Gaming Culture

Returning to Virtual Communities

Write up on returning to the games Stardew Valley and Animal Crossing

I left behind the village of Stardew Valley about 6 months ago. When I first downloaded the game, I was immediately taken with its Harvest Moon-like structure (I grew up playing the n64 version). It was refreshing to see that this style of game, one that tasks the player with not only running a farm but improving the town and creating social relationships with the neighboring villagers, still made for an exciting experience. After I played through about 2 and half years in game, I stepped away from farming and instead moved to interstellar demon slaying (someone had to get them off Mars!).

Stardew Valley

I did not return to Stardew Valley until only recently, excited to revisit my farm. Something felt off though; in the 6 months I spent away from the game I had unintentionally removed myself from the NPC community. It felt strange to step back into the town that at one point I was emotionally invested in. I didn’t feel the same pull to help Clint the blacksmith break out of his shell and pursue his crush on Emily. There wasn’t the same gratification in gifting Linus, the misunderstood hermit, some cheese (which I had to look up on wiki to remember if he liked it). Worst of all, I was no longer as emotionally invested in pursuing my romantic relationship with Leah. The cooling off period I had from the game created a separation between me and the various characters similar to the feeling of distance between old friends whom I no longer keep up with. Interactions aren’t as exciting as they used to be and the environment that once felt like home feels alien. It was exactly like visiting my home town after years of absence; new social relationships and communities have taken priority so old relationships are no longer as important as they used to be. Games like Stardew Valley require players to become emotionally invested in the towns that they are placed in, in order to add meaning to the gameplay. If players don’t enjoy their interactions with the villagers, then why even attempt to help them?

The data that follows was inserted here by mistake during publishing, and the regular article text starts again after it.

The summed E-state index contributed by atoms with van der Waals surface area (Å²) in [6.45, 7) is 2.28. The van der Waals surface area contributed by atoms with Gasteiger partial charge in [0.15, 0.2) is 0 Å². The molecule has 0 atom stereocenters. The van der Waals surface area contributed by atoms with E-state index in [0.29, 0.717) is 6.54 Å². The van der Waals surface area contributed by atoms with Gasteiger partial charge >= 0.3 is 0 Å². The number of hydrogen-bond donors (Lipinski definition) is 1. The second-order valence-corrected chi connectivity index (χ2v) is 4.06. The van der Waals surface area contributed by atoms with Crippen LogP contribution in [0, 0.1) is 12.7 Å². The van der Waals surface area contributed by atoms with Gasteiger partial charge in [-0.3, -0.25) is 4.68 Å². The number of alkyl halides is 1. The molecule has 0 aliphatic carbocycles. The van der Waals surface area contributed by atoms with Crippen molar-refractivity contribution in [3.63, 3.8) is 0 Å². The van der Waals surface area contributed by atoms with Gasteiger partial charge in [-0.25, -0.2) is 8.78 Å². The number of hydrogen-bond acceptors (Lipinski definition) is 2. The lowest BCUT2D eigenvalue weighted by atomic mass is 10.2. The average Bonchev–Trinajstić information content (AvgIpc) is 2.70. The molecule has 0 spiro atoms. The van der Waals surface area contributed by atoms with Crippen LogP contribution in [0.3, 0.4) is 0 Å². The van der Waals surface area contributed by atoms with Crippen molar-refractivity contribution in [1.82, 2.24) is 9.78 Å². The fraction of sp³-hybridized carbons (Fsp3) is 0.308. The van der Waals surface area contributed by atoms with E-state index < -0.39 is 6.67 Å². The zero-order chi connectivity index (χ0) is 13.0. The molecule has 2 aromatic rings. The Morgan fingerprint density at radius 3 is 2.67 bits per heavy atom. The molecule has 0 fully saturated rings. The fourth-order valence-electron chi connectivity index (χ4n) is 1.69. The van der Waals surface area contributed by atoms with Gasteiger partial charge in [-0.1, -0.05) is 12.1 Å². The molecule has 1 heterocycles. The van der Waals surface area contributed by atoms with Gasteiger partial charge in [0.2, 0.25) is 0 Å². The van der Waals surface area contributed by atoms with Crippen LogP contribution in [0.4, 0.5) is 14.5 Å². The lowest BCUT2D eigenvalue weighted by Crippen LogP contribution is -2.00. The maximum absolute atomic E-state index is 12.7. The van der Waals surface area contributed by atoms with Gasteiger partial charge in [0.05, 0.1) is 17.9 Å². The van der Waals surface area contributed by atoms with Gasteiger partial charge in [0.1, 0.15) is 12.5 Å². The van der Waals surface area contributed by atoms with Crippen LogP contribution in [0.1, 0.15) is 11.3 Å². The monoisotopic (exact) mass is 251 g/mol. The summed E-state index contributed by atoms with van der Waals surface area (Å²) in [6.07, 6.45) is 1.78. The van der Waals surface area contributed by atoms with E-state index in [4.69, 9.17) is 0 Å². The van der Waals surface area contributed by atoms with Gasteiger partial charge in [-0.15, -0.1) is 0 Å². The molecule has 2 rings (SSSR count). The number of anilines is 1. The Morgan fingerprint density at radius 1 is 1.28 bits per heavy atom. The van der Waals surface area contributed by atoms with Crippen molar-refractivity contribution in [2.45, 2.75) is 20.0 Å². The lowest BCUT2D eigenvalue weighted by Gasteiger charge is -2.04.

Animal Crossing: New Leaf

There aren’t many games that engender this type of social attachment, but I have had similar experiences when returning to Animal Crossing. Animal Crossing, like Stardew Valley, is all about interactions within its community, only that the villagers’ movements and continue even when you are not in game. Animal Crossing’s NPCs will move away or even forget the in-game character. It makes returning to the game even more jarring than Stardew Valley. Favorite friends could be gone, replaced by new characters that can serve as poor replacements for the previous tenant. The neighborhood makeup can be completely overhauled, making this virtual town feel completely foreign.

These types of social-driven games face this unique issue. Other game types, like RPGs, may be hard to return to because people forget mechanics integral to moving forward in the game. Games like Stardew Valley and Animal Crossing however face a much harder challenge; trying to remind players that they are vital and important part of this community, even when it doesn’t feel like home anymore.

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